Hair loss in women affects 1 in every 4 women
Women today, more than ever have a desire to have long luscious hair. This is evident in the number of hair extension brands marketed to provide women with the illusion of both thickness and length. Long hair has been known to accentuate a woman’s beauty, attract mates and is synonymous with inner health and vitality. It may come as a surprise, but the thinning of hair and hair loss experienced, even that which is attributed to genes, is not reserved for the male gender alone. Though there are some similarities in hair loss experienced by men and women, there are also a number of differences represented with hair loss in women. More than 1 in every 4 women will experience thinning of their hair at some point in their life. Approx. 40% of women once they turn 50 years old will show signs of female hair loss.
Causes of Hair Loss in Women
Female Pattern Baldness
In female pattern baldness, the hair that is thinning will be typically presented on the top and crown region of the scalp. Symptoms of female patttern baldness usually begin with the centre hair part extending or widening, with the front hairline remaining intact. Women who experience female pattern baldness will find it does not progress as dramatically as it does in male pattern baldness. As with all causes of hair loss in women, the rate at which one loses hair is variable dependent on the health of the individual and their independent genetic makeup.
In female pattern baldness the enzyme 5-a reductase, testosterone, and dihydrotestosterone (DHT) play a role alongside the presence of the enzyme aromatase and the female hormones estrone and estradiol.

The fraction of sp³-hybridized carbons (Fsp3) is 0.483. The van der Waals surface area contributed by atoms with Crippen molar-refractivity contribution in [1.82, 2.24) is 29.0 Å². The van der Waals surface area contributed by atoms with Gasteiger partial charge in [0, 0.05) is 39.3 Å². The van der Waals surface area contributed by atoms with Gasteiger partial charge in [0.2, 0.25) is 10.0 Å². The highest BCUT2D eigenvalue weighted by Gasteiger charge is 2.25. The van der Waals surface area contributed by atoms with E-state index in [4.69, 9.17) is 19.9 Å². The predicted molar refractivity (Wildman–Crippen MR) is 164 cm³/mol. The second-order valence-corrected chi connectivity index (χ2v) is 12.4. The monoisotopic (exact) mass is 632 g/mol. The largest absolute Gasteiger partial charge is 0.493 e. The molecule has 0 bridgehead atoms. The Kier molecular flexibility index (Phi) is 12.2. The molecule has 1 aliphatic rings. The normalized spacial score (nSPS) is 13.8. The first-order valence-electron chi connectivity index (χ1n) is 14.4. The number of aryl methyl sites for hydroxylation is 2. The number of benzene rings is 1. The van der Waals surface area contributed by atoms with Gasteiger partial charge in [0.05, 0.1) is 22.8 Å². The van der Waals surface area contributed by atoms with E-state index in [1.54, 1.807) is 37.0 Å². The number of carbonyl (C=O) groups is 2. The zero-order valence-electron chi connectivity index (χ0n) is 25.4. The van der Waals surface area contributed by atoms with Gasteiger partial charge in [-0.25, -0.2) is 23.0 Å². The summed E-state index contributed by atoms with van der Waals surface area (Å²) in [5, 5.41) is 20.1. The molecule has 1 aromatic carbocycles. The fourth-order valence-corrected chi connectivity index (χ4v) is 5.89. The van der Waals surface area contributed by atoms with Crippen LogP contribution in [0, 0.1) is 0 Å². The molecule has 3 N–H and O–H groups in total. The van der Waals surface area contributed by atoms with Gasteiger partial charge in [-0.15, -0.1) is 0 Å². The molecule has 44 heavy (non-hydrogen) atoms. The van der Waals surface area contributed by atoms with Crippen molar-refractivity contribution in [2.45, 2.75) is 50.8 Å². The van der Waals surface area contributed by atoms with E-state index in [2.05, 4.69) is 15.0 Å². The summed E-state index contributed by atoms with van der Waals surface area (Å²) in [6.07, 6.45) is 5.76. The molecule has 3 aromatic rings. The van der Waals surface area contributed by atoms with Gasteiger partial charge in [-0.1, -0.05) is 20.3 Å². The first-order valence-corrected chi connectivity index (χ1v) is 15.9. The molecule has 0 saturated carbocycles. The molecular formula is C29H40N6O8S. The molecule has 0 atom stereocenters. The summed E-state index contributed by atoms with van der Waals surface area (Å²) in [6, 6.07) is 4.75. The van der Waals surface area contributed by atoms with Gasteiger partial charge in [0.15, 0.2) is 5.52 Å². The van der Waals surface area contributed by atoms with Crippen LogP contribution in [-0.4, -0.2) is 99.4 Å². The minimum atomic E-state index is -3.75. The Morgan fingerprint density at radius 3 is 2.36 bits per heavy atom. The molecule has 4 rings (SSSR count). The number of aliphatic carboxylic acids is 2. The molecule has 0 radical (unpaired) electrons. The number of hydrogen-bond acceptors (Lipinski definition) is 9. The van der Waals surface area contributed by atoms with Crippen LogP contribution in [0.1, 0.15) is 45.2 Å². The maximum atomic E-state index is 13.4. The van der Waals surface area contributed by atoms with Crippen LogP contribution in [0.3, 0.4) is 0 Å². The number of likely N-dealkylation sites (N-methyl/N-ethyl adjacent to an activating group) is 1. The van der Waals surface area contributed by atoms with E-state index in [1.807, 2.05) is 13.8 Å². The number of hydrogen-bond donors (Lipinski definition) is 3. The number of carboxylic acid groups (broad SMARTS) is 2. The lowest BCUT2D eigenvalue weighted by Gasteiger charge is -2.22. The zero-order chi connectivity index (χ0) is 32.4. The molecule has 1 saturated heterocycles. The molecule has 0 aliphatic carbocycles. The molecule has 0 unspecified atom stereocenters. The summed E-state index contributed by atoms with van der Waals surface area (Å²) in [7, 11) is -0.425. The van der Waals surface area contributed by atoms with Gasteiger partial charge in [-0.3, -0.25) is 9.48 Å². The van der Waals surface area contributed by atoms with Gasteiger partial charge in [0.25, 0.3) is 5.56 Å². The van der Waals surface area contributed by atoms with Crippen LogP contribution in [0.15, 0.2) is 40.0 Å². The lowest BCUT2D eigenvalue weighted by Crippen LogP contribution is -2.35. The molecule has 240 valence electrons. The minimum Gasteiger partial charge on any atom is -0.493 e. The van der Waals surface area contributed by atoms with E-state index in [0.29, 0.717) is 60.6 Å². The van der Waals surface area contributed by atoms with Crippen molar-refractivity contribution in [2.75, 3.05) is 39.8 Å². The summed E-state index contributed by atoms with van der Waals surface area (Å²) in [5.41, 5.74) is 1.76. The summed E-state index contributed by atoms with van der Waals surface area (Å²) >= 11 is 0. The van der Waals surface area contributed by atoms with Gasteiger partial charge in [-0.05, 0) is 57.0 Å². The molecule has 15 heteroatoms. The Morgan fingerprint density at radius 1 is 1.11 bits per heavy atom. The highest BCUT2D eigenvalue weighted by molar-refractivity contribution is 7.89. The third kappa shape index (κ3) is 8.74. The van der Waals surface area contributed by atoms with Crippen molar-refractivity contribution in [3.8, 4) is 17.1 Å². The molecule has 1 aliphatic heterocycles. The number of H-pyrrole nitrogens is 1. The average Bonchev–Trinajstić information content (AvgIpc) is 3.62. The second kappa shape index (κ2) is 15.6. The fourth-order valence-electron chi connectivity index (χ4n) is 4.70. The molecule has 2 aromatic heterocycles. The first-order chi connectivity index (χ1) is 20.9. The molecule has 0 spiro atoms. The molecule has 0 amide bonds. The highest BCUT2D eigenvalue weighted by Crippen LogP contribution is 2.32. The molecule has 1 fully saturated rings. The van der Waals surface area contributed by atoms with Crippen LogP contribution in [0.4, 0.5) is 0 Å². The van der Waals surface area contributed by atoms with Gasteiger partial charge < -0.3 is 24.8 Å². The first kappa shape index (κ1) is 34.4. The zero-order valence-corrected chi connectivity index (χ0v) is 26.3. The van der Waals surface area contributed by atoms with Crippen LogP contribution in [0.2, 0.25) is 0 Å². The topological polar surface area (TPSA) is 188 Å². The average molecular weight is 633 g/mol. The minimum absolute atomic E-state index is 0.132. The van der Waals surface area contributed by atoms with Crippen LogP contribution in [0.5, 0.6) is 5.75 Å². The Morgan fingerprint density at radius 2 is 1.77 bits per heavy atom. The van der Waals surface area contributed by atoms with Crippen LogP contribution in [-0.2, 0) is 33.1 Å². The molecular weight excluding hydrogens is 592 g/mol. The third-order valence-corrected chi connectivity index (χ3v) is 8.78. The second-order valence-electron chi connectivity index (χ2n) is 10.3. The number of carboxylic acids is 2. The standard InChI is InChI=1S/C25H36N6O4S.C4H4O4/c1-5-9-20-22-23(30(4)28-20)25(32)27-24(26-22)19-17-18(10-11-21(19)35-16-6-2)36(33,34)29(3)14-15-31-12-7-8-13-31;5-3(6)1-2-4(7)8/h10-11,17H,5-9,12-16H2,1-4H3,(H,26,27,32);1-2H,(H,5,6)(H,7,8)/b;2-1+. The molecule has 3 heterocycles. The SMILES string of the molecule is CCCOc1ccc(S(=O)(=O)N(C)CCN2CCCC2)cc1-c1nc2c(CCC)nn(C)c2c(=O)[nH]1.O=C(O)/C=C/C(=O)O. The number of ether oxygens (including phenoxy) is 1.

- 5-a reductase reacts with testosterone to produce DHT.
- DHT is a hormone that shrinks the hair follicle.
- DHT is also responsible for the gradual disappearance of the hair follicles that are affected.
- Women naturally have half the 5-a reductase of men.
- In women, the enzyme aromatase is responsible for the formation of the female hormones, estrone and estradiol
- Estrone and estradiol have been shown to counteract the action of DHT.
- Women have higher levels of aromatase than their male counterparts.
Though hair loss experienced in women is more prevalent than one might expect, a woman can attribute her thinning to this genetic cause, only after all other risk factors have been ruled out.
Female Hair Loss Caused by Hormones
The ovaries secrete two major female hormones known by the names of progesterone and oestrogen. When these hormones are not balanced, a woman may experience an associated hair loss.
Hair Loss Caused by Low Progesterone and Oestrogen Dominance
Progesterone is one hormone, in particular, that should not be dropping to low levels. When it does, it can set off a condition where the hormone oestrogen becomes the most dominant of the two. Oestrogen dominance in women is a known trigger to the hormonal thinning and shedding of hair.
Birth Control Pills